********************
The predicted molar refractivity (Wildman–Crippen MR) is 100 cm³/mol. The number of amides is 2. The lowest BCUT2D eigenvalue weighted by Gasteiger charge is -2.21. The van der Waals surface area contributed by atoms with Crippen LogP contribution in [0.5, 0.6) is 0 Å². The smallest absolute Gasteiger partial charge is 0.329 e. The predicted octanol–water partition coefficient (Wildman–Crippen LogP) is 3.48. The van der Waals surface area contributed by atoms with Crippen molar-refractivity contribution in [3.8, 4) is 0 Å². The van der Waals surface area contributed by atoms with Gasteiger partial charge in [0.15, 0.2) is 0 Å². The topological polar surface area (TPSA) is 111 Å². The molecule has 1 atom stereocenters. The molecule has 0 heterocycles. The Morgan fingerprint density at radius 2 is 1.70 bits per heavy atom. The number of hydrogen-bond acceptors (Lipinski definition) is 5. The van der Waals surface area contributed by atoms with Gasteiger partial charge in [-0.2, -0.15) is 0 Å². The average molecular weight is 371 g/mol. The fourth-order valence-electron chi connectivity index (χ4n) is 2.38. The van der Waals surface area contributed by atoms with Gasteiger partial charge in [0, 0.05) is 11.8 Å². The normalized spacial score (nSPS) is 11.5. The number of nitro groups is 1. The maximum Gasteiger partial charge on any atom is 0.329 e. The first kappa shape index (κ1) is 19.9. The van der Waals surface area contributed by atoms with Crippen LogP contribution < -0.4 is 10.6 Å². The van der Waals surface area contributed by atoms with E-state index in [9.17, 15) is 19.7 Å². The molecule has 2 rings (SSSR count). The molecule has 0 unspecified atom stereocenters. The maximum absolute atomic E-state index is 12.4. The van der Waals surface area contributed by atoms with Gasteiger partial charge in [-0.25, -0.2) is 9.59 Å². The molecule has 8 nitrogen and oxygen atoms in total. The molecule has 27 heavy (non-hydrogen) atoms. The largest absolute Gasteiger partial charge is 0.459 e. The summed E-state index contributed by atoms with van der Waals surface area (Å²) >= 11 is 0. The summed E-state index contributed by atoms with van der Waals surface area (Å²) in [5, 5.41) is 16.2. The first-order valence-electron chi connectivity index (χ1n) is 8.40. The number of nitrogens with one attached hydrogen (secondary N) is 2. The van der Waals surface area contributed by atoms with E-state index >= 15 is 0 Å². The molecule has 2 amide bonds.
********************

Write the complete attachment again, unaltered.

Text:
The predicted molar refractivity (Wildman–Crippen MR) is 100 cm³/mol. The number of amides is 2. The lowest BCUT2D eigenvalue weighted by Gasteiger charge is -2.21. The van der Waals surface area contributed by atoms with Crippen LogP contribution in [0.5, 0.6) is 0 Å². The smallest absolute Gasteiger partial charge is 0.329 e. The predicted octanol–water partition coefficient (Wildman–Crippen LogP) is 3.48. The van der Waals surface area contributed by atoms with Crippen molar-refractivity contribution in [3.8, 4) is 0 Å². The van der Waals surface area contributed by atoms with Gasteiger partial charge in [0.15, 0.2) is 0 Å². The topological polar surface area (TPSA) is 111 Å². The molecule has 1 atom stereocenters. The molecule has 0 heterocycles. The Morgan fingerprint density at radius 2 is 1.70 bits per heavy atom. The number of hydrogen-bond acceptors (Lipinski definition) is 5. The van der Waals surface area contributed by atoms with Gasteiger partial charge in [-0.2, -0.15) is 0 Å². The average molecular weight is 371 g/mol. The fourth-order valence-electron chi connectivity index (χ4n) is 2.38. The van der Waals surface area contributed by atoms with Gasteiger partial charge in [0, 0.05) is 11.8 Å². The normalized spacial score (nSPS) is 11.5. The number of nitro groups is 1. The maximum Gasteiger partial charge on any atom is 0.329 e. The first kappa shape index (κ1) is 19.9. The van der Waals surface area contributed by atoms with Crippen LogP contribution < -0.4 is 10.6 Å². The van der Waals surface area contributed by atoms with E-state index in [9.17, 15) is 19.7 Å². The molecule has 2 rings (SSSR count). The molecule has 0 unspecified atom stereocenters. The maximum absolute atomic E-state index is 12.4. The van der Waals surface area contributed by atoms with Gasteiger partial charge in [-0.25, -0.2) is 9.59 Å². The molecule has 8 nitrogen and oxygen atoms in total. The molecule has 27 heavy (non-hydrogen) atoms. The largest absolute Gasteiger partial charge is 0.459 e. The summed E-state index contributed by atoms with van der Waals surface area (Å²) >= 11 is 0. The summed E-state index contributed by atoms with van der Waals surface area (Å²) in [5, 5.41) is 16.2. The first-order valence-electron chi connectivity index (χ1n) is 8.40. The number of nitrogens with one attached hydrogen (secondary N) is 2. The van der Waals surface area contributed by atoms with E-state index >= 15 is 0 Å². The molecule has 2 amide bonds.